5. AVOID DISRUPTIONS IN YOUR CHILD’S ROUTINE ACTIVITIES — Above all else, it is imperative that the child’s routine remain as stable as possible. Children react favorably to familiarity. The child should stay in school (with the teacher aware of the situation). Play dates should be kept, holidays celebrated, birthdays recognized. All of these take organization by the caregiver and other family members, but all work toward helping the child cope with an ill parent.

· Rebecca’s Response: Children of chronically ill parents have been found to miss more school days than their peers, which increases the chances of worse academic performance [12]. Helping your child attend school regularly can increase their chance at success, and keep their performance in line with that of their peers of parents without chronic illness.

Furthermore, routine helped me throughout my childhood, and continues to be the way I maintain sanity and balance. There is so much that we cannot control and predict. My mother’s hospital visits, course of illness, health and death were among the most unpredictable things in my life. I am a very serious planner with a structured, color-coded calendar and a regular eating, exercise and sleep routine. This has been most helpful when having to deal with the uncertainty of my mother’s circumstances and the stress, fear, sadness, anger and hurt that comes with coping. My mother’s emphasis on having me maintain routine also helped me go through high school, college, graduate school and work without feeling intense guilt for not being there with her 24/7. She helped me believe that it was ok to continue to live my life, grow up, travel abroad, pursue the career I wanted and develop without having to feel like I had to be tied to her constantly in case her illness took over. I hope that watching me pursue my dreams also helped her stay strong and proud of the daughter she raised.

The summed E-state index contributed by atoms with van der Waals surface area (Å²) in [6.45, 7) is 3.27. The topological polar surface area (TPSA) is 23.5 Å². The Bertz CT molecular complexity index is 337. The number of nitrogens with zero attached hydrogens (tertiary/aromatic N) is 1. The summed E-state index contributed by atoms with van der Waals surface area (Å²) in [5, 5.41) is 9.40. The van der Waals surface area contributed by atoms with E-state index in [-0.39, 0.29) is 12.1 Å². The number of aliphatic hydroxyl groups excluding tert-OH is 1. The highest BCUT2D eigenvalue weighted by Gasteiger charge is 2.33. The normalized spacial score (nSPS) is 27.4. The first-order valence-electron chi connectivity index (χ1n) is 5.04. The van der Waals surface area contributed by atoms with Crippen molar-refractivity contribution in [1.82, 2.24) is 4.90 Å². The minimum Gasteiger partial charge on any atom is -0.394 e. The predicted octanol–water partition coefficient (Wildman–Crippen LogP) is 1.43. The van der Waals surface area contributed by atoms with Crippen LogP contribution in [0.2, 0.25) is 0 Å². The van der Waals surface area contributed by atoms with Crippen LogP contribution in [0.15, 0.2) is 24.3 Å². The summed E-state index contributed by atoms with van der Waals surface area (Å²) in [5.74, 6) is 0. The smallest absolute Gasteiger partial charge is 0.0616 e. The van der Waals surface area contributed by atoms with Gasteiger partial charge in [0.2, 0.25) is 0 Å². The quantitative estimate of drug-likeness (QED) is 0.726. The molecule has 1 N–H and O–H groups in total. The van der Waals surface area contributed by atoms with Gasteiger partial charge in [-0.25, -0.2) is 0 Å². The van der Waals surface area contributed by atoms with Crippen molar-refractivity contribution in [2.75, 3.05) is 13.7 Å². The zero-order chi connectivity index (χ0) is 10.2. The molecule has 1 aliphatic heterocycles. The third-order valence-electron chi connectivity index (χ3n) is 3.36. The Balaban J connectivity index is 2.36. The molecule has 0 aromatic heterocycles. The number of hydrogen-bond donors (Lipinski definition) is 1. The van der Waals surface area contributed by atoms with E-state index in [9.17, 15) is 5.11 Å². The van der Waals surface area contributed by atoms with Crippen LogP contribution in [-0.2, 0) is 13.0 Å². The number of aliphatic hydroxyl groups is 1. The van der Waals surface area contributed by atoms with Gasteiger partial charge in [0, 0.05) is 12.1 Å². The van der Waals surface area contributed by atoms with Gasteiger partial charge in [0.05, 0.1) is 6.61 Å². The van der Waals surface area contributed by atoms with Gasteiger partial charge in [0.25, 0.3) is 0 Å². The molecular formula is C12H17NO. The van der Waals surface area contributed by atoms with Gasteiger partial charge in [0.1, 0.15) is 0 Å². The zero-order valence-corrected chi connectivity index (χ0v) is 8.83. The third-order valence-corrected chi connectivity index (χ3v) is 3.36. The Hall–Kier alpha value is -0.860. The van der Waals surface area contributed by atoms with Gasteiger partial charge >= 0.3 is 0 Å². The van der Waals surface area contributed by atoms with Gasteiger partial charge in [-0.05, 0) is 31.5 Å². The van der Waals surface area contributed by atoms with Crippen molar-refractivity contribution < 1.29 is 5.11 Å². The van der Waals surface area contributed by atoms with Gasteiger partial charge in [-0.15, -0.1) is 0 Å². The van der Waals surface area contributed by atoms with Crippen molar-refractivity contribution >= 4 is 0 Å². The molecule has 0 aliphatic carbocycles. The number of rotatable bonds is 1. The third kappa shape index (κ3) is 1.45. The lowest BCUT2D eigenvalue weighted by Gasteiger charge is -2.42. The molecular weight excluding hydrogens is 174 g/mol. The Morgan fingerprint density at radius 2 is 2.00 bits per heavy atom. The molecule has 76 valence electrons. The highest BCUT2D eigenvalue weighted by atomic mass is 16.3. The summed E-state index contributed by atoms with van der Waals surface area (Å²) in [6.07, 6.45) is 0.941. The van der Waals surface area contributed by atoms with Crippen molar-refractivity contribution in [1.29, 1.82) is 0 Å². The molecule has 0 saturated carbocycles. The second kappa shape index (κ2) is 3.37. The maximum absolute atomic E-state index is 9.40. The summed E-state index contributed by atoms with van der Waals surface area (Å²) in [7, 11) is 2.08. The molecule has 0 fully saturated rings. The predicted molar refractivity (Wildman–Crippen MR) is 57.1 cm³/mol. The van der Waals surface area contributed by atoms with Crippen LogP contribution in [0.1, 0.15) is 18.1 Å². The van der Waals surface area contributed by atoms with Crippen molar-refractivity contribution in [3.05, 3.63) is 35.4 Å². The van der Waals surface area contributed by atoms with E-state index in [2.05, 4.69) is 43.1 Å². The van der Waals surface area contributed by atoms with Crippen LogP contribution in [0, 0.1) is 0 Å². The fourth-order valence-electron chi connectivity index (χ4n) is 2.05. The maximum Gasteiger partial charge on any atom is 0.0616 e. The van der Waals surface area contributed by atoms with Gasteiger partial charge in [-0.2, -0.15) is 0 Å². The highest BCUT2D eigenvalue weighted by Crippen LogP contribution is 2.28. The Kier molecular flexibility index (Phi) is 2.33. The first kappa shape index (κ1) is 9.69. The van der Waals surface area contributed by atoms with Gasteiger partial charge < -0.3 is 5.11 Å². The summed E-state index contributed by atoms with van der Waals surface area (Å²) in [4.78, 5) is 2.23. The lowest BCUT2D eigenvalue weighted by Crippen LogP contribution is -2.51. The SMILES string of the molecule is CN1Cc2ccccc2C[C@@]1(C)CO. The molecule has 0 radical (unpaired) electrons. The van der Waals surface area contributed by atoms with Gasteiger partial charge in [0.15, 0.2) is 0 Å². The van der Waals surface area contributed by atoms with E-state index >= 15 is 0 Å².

Original Conclusion

In conclusion, a chronic illness is what it implies – long-term and seemingly unending. It is difficult – almost impossible at times – to cope with the pain, anxiety, and anguish that comes with being sick continually. But approaching your illness as would a loved one in your life helps in accepting any chronic illness.

If you have a child, consider it a blessing, not a burden. It is not the child’s fault that you are sick, and therefore, the child should not be punished for having an ill parent. Have patience with your toddler; by trying to make a happy environment for your child, you will find yourself coping as well. Your child’s innocence can be an inspiration in the oftentimes cruel world of illness.

Rebecca’s Conclusion

Overall, if your family is faced with a parent with chronic illness, there are ways to build and maintain a sense of stability, balance and even joy in the midst of chaos and hell. My parents raised me in a healthy, happy, atmosphere by emphasizing honesty, strengths, allowing me to be a child, keeping me informed and maintaining routines when possible. While having a parent with chronic illness forced me to grow up quickly and face the prospect of my mother’s death regularly, I was also able to be a kid, go on play dates, participate in fun after-school activities, and build long-lasting friendships. Furthermore, I was able to work hard in school and build the career I wanted while continuing to feel close, included, and connected to my mother. I hope that our perspectives help families cope effectively with chronic illness, remain close to each other through it, appreciate what is important in life and live more fully as a result.

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[1] Skolnick, E. (1990). Helping your child cope with a chronically ill parent. Journal of Contemporary Dialysis and Nephrology, 11(7), 27, 30.